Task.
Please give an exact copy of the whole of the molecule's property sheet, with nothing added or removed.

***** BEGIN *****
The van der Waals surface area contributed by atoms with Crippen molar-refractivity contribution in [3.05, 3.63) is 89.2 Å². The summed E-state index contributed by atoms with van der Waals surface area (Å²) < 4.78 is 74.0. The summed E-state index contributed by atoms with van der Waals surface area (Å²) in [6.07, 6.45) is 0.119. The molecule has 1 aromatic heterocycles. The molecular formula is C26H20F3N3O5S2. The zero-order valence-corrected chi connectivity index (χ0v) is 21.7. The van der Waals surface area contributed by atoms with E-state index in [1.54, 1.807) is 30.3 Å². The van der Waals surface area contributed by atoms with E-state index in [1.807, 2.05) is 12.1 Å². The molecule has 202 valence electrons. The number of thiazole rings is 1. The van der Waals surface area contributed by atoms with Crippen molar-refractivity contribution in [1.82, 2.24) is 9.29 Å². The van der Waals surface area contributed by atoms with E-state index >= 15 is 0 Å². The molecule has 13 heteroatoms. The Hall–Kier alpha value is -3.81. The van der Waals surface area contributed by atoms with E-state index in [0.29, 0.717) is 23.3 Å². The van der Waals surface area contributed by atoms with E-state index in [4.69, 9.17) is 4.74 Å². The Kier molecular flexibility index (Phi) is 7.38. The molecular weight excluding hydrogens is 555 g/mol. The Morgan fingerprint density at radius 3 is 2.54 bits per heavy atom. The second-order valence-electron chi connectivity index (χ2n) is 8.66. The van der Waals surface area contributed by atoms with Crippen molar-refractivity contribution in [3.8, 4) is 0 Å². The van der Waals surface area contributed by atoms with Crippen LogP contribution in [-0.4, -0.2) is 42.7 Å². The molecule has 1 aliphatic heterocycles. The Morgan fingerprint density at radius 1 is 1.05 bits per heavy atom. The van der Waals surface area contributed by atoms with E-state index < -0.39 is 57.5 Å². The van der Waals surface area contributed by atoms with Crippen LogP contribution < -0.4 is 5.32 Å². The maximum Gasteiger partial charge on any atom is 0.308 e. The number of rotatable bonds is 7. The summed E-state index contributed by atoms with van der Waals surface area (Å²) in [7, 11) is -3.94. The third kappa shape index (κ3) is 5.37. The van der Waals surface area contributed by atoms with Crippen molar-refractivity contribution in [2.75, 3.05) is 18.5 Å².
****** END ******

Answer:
The van der Waals surface area contributed by atoms with Crippen molar-refractivity contribution in [3.05, 3.63) is 89.2 Å². The summed E-state index contributed by atoms with van der Waals surface area (Å²) < 4.78 is 74.0. The summed E-state index contributed by atoms with van der Waals surface area (Å²) in [6.07, 6.45) is 0.119. The molecule has 1 aromatic heterocycles. The molecular formula is C26H20F3N3O5S2. The zero-order valence-corrected chi connectivity index (χ0v) is 21.7. The van der Waals surface area contributed by atoms with E-state index in [1.54, 1.807) is 30.3 Å². The van der Waals surface area contributed by atoms with E-state index in [1.807, 2.05) is 12.1 Å². The molecule has 202 valence electrons. The number of thiazole rings is 1. The van der Waals surface area contributed by atoms with Crippen molar-refractivity contribution in [1.82, 2.24) is 9.29 Å². The van der Waals surface area contributed by atoms with E-state index >= 15 is 0 Å². The molecule has 13 heteroatoms. The Hall–Kier alpha value is -3.81. The van der Waals surface area contributed by atoms with E-state index in [0.29, 0.717) is 23.3 Å². The van der Waals surface area contributed by atoms with E-state index in [4.69, 9.17) is 4.74 Å². The Kier molecular flexibility index (Phi) is 7.38. The molecular weight excluding hydrogens is 555 g/mol. The Morgan fingerprint density at radius 3 is 2.54 bits per heavy atom. The second-order valence-electron chi connectivity index (χ2n) is 8.66. The van der Waals surface area contributed by atoms with Crippen molar-refractivity contribution in [3.8, 4) is 0 Å². The van der Waals surface area contributed by atoms with Crippen LogP contribution in [-0.4, -0.2) is 42.7 Å². The molecule has 1 aliphatic heterocycles. The Morgan fingerprint density at radius 1 is 1.05 bits per heavy atom. The van der Waals surface area contributed by atoms with E-state index < -0.39 is 57.5 Å². The van der Waals surface area contributed by atoms with Crippen LogP contribution < -0.4 is 5.32 Å². The maximum Gasteiger partial charge on any atom is 0.308 e. The number of rotatable bonds is 7. The summed E-state index contributed by atoms with van der Waals surface area (Å²) in [7, 11) is -3.94. The third kappa shape index (κ3) is 5.37. The van der Waals surface area contributed by atoms with Crippen molar-refractivity contribution in [2.75, 3.05) is 18.5 Å².